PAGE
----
How to quickly find potential licensing options for patent portfolios – Case study on Aurora Algae

Licensing managers are often called upon to identify potential licensing options for portfolios of patent they might manage. There are a variety of ways of doing this, but perhaps the easiest way, and a very simple starting point, is to start with the patents themselves.

Ambercite has recently developed Cluster Searching, which is a web application for finding the most similar patents to one or more starting patents. This is done using advanced analytics which are applied to patent citations. Each patent citation is an opinion by an expert (being the patent applicant or examiner) that two patents are similar. The advanced analytics within Cluster Searching then combine these opinions to work out which clusters of patents are most similar to the starting patents, irrespective of the keywords or patent class codes that are use. Date filters can also be applied to focus the search. The search can take seconds to run working from the patent numbers themselves.

As an example of this, consider Texan company Aurora Algae, which builds and operates algae farms, as shown below. Aurora claims that its algae can be used to produce pharmaceuticals, health foods, fish feed and biofuels.



Aurora have filed a significant number of patent applications to protect their technology – we estimate that in the key US market they have filed 14 granted patents and 21 patent applications. There are also 9 WO patents and 2 EP patents.

EP, US and WO patents or patent applications are ideal starting patents to be used for Cluster Searching. These can be pasted and copied into a data entry box process, as we have done in the image below, which only shows some of the known Aurora patents. Note the selection of a date filter – in the case we limited the search for similar patents to those filed after November 2007, being the filing date of the earliest Aurora patent we found. We also put an upper limit of the most similar 1000 patents.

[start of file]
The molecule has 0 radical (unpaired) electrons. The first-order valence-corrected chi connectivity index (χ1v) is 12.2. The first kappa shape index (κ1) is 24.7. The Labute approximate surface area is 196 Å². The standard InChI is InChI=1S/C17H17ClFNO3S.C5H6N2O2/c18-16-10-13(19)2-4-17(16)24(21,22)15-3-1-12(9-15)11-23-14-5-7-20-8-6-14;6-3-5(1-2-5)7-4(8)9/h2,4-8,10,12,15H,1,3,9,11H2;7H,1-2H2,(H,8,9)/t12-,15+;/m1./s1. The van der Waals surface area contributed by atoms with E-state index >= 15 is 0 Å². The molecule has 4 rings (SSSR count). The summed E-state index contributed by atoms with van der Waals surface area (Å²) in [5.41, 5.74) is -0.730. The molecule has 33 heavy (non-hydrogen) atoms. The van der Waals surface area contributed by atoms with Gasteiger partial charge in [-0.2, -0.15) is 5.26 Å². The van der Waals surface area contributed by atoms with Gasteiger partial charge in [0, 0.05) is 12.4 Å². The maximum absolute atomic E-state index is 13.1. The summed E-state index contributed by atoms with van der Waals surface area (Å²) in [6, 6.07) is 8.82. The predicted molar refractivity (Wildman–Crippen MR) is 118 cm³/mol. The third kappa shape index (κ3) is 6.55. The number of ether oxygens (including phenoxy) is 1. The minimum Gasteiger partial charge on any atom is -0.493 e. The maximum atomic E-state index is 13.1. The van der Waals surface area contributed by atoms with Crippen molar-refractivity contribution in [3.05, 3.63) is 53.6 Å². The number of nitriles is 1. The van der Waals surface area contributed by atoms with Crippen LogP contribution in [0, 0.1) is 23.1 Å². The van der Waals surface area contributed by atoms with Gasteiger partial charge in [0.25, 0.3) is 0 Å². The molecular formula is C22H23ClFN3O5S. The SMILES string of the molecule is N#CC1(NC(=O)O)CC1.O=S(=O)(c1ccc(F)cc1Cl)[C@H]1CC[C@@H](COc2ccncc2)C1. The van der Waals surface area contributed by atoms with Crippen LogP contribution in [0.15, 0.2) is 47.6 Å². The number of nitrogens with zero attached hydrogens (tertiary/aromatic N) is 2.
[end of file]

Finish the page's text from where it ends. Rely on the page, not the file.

The five most similar patents found, out of the 408 returned by this query, are shown here (click on image to get full size version):



You will note a series of columns:

  • Rank shows our overall ranking of results
  • Similarity shows the predicted similarity of the patents found to the seed patents
  • L.P. is short for ‘Licensing Potential’. This value suggests which patents found have the best combination of similarity to the seed patents, and commercial importance of the patent found, to be worthwhile investigating further as a licensing option. Higher values are better, and Licensing Potential values for different patents owned by the same applicant can be added together
  • Number is patent number, Owner and Title are exactly that, and Filed is filing date
  • Citation tells you if the patents found have direct citation connections to the starting patents, or instead are indirect ‘citations of citations’.  Both can be relevant. In this case, we returned 106 direct citations and 302 indirect citations. The highest ranked indirect citation was US8967402, filed by Solazyme for a process to convert algae into biodiesel.
  • Amberscore is our citation based prediction of the commercial importance of a patent. Higher values are better, and anything above 1 is above average.

Of these values, Licensing Potential is perhaps the most efficient way of reviewing the results. If we add the values together (this is easily done by exporting the results table to Excel, and using an Excel function such as Pivot-tables to add together Licensing Potential values), we can see that the following companies are among those with the best Licensing Potential for the Aurora patent portfolio:


Total Licensing Potential from Aurora patents

Number of similar patents found

About the company

Haliae   (Arizona)



“Heliae is an applied life sciences and technology company focused on researching and developing algae and other cutting edge biological platforms for commercial scale production of useful products.”